The digital world offers people the opportunity to reinvent themselves. Anyone who has ventured into the world of online dating can speak to the creative ways individuals reimagine themselves through profiles that speak more to aspirations and desires rather than reality. But does the Internet offer companies, organizations and institutions this same opportunity? Can McDonalds suddenly become a five-star gourmet restaurant offering artisan cheeses, specialty meats and exotic ingredients despite its brick and mortar fast food franchises that are ubiquitous across the United States? Can the University of Phoenix become Harvard University simply by calling itself such? Alternatively, can a Black newspaper decided one day that it will no longer be a Black paper? If so, what does the paper become? What processes are involved in this transformation?
Historically, the Black Press has been dedicated to the uplift and positive representation of people of African descent in the United States. It has defined itself as, Stanley Nelson argues, “Soldiers Without Swords” in the fight for social justice for African Americans. Most contemporary Black newspapers have brought this tradition into the 21st century. I am not sure I would have necessarily thought about a Black newspaper renouncing its Blackness until I encountered two newspapers, (I am choosing not to identify them) while I was working on compiling a list of contemporary Black newspapers in the United States that were once Black but are now “general” newspapers.
Part of this process of involves me (or one of the BRPC fellows) calling various newspaper organizations to verify contact information. When I make these calls, I customarily introduce myself as the director of the Black Press Research Collective and that I am calling to verify contact information for the paper. On two separate instances a newspaper staff person interrupted my opening introduction to inform me that their paper was not “Black” but a general paper. In the first the call, the person on the other end cheerfully stated that the paper had been Black at one time but that about five years ago it shifted its focus. The other paper flat out said it was not Black but a community paper. I was taken aback with each announcement but politely ended the call wondering what it means to be formerly Black. I immediately went to both newspapers’ web sites to see if I could answer this question. One web site contained news, national and local, and ads clearly geared toward African Americans. The paper also continues to be a member of the National Newspaper Publishers Association (NNPA). The other paper’s web site, however, reflected no visible signs of African Americans issues or information related to Black life. Indeed, it appeared that the newspaper, in an effort to be a general paper, included very little human representation and limited visual images to race-neutral ones. The papers’ web sites added more complexity than clarity. In one instance shedding the label “Black” did not appear to dramatically alter the tone (no pun intended) of the paper. Yet the second paper, though it has an owner that is African American, has wiped away all visible vestiges of Blackness from its public face.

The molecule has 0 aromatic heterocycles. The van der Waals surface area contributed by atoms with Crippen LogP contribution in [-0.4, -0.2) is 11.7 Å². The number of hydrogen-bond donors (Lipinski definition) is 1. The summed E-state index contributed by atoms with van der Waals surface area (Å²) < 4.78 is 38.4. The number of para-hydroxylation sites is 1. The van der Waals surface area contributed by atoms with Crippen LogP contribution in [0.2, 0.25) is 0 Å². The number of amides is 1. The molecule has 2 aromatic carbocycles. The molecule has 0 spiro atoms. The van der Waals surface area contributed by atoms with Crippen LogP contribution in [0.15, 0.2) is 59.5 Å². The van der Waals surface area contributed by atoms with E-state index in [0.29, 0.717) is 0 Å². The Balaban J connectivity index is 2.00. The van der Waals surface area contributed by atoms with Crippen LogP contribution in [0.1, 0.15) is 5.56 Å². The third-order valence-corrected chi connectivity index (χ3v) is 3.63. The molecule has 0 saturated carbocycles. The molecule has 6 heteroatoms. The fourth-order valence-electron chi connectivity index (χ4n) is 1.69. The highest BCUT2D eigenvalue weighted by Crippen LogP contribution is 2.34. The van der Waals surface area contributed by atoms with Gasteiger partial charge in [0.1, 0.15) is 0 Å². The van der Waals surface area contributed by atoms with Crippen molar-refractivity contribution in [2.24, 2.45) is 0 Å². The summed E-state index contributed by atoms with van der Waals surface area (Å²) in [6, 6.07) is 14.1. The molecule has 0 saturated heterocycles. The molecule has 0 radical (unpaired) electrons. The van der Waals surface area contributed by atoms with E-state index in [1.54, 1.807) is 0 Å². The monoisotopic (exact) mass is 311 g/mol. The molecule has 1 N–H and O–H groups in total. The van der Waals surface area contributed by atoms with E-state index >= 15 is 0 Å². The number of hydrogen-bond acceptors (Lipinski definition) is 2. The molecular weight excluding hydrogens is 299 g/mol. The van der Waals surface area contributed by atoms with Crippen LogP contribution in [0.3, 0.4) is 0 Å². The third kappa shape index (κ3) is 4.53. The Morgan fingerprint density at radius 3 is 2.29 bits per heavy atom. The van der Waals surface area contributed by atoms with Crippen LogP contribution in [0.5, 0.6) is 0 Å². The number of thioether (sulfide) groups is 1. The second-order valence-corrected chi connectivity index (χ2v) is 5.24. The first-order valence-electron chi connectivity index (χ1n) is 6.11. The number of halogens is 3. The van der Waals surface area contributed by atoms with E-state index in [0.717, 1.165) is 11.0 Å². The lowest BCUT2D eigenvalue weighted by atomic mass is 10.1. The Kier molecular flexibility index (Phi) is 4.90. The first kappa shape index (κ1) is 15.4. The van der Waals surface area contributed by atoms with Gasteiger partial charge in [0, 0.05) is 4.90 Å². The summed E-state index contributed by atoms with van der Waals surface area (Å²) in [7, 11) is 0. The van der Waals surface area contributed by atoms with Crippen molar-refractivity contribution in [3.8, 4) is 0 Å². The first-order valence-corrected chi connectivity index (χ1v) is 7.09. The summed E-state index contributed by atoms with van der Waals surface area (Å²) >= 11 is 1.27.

While my initial questions remain, both papers’ purported transformation from “Black” to “general” publications does beg the question, why? Perhaps the papers believe that their survival requires them to broaden their market. One can certainly imagine that changing demographics in a community could kill a paper exclusively devoted to one group. Alternatively, both papers may operate under a post-racial concept, which suggests that a Black press in the tradition of its predecessors is no longer needed. What I do know, however, is that these Black newspapers’ decision to no longer be Black is an unprecedented option; historically most Black publishers have not had (nor desired) this choice. Thus, it remains to be seen whether this is a positive direction for Black newspapers and African Americans overall.